Combined Beta-Blocker and Behavioral Management Treatment for Migraine
Recent data from a randomized, placebo-controlled, clinical trial showed that combined treatment with a beta-blocker and behavioral migraine management improved the outcomes of acute migraine treatment. 1
Study subjects (n = 232) recorded at least 3 migraines with disability per month during a run-in period and were randomized to 1 of 4 treatments, including a beta-blocker, matched placebo, behavioral migraine management plus placebo, or behavioral migraine management plus betablocker. The primary outcome of the study was change in migraines per 30 days.
Results showed that the addition of combined beta-blocker and behavioral migraine management improved outcomes compared with optimized acute treatment alone (-3.3 migraines/30 days, 95% confidence interval [CI], -3.2 to -3.5). The addition of a beta-blocker alone (-2.1 migraines/30 days, 95% CI, -1.9 to -2.2) or behavioral migraine management alone (-2.2 migraines/30 days, 95% CI, -2.0 to -2.4) did not show statistically significant improvement in outcomes.
Investigators concluded that the addition of combined beta-blocker plus behavioral migraine management improved outcomes in the treatment of frequent migraine.
Safety and Efficacy of Fondaparinux for Superficial Vein Thrombosis
In a recent randomized, double-blind trial, the efficacy and safety of fondaparinux for superficial vein thrombosis of the leg was evaluated.2 Investigators randomized 3002 study subjects to receive either fondaparinux or placebo. Subjects in the fondaparinux group received a daily dose of 2.5 mg for 45 days.
The primary endpoint of the study was a composite of death from any cause or symptomatic pulmonary embolism, symptomatic deep vein thrombosis (DVT), or symptomatic extension to the saphenofemoral junction or symptomatic recurrence of superficial vein thrombosis at day 47. The primary safety outcome was major bleeding.
Study results showed that the primary efficacy outcome occurred in 0.9% in the fondaparinux group compared with 5.9% in the placebo group. This resulted in a relative risk reduction of 85% for the fondaparinux group (95% confidence interval [CI], 74 to 92; P <.001). With the exception of death, the incidence of each component of the primary efficacy outcome was significantly lower in the fondaparinux group compared with the placebo group. The incidence of death was 0.1% in both groups. Additionally, the rate of pulmonary embolism (PE) or DVT was 0.2% in the fondaparinux group compared with 1.3% in the placebo group (95% CI, 50 to 95; P <.001) resulting in an 85% lower rate of PE or DVT with fondaparinux compared with placebo. Major bleeding was seen in 1 patient from each group.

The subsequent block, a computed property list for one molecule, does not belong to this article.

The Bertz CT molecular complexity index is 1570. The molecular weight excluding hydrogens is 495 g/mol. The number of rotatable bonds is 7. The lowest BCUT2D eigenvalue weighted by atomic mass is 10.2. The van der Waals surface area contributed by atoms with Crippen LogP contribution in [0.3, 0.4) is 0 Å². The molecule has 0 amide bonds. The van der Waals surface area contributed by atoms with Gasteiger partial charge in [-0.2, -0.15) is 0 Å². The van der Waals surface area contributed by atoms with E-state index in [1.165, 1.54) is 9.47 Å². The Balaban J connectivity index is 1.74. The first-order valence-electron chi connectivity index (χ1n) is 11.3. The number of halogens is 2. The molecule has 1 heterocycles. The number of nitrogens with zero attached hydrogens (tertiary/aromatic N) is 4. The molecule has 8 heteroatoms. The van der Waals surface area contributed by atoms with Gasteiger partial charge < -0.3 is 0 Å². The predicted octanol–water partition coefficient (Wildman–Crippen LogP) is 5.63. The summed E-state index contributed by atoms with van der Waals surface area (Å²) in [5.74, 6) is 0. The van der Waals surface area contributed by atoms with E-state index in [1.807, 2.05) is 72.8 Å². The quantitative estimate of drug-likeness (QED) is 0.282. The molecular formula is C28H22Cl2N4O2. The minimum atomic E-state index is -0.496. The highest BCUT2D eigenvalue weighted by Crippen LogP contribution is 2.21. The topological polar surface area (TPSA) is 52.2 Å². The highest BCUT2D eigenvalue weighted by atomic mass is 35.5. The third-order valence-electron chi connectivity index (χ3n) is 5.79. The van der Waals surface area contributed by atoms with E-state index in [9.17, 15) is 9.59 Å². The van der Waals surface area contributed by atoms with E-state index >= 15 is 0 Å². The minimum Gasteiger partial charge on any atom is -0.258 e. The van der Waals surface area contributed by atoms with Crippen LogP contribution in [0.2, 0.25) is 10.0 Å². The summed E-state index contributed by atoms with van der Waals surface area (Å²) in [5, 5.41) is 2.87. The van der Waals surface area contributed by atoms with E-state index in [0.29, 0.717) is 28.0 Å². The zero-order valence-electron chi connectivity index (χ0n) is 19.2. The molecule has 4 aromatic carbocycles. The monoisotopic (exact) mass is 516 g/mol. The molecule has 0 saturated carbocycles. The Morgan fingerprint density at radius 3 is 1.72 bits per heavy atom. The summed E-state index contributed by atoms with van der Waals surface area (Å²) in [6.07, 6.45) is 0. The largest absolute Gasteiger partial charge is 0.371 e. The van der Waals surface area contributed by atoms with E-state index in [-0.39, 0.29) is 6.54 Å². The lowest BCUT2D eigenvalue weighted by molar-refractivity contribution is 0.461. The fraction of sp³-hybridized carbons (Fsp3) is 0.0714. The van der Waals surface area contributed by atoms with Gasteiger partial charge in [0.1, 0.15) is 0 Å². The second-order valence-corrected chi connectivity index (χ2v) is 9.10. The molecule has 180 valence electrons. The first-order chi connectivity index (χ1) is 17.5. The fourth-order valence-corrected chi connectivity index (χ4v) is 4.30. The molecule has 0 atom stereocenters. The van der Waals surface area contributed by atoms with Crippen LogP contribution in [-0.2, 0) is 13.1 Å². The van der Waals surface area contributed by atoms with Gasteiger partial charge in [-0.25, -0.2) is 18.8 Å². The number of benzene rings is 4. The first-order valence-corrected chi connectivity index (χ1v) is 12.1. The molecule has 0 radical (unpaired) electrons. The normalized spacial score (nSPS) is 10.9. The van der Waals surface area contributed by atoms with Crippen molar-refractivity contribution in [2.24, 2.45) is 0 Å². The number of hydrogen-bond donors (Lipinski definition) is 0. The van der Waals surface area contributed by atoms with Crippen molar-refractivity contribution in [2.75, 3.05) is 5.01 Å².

Revaccination with Pneumococcal Conjugate Vaccine in HIV-Infected Adults
Results from a recent clinical trial showed that revaccination with the 7-valent pneumococcal conjugate vaccine (PCV) was only transiently more immunogenic than the 23-valent pneumococcal polysaccharide vaccine (PPV) in adults infected with HIV.3
In this clinical trial, HIV-infected adults (median CD4 cell count, 533 cells/mm3) who had been vaccinated with PPV 3 to 8 years earlier were randomized to receive PCV (n = 131) or PPV (n = 73). Twenty-five HIV-uninfected adults without prior pneumococcal vaccination received 1 dose of PCV.
Investigators defined a positive response as a ≥2-fold increase in capsule-specific immunoglobulin G (IgG) and postvaccination level of ≥1000 ng/mL for at least 2 of the 4 serotypes.
Results of the clinical trial showed that HIV-infected patients achieved a higher frequency of positive antibody responses to PCV compared with PPV (57% vs 36%; P = .004). Additionally, a greater mean change in IgG concentration from baseline to day 60 was seen in HIV-infected patients for serotypes 4, 9V, and 19F, but not for serotype 14. Outcomes were similar by day 180. Responses to PCV were greater for all serotypes in patients not infected with HIV.
Investigators concluded that there is a need for a pneumococcal vaccine with more vigorous and sustained immunogenicity for HIV-infected patients.
Dr. Reed received her Doctor of Pharmacy degree from the University of the Sciences in Philadelphia, Pennsylvania, and currently works as a medical editor in the greater Philadelphia area.
1. Holroyd KA, Cottrell CK, O’Donnell FJ, et al. Effect of preventive (beta blocker) treatment, behavioural migraine management, or their combination on outcomes of optimised acute treatment in frequent migraine: randomised controlled trial. BMJ. 2010;341:c4871.
2. Decousus H, Prandoni P, Mismetti P, et al. Fondaparinux for the treatment of superficial-vein thrombosis in the legs. N Engl J Med. 2010;363(13):1222-1232.
3. Crum-CianfloneNF, Huppler Hullsiek K, Roediger M, et al. A randomized clinical trial comparing revaccination with pneumococcal conjugate vaccine to polysaccharide vaccine among HIV-infected adults. J Infect Dis. 2010;202(7):1114-1125.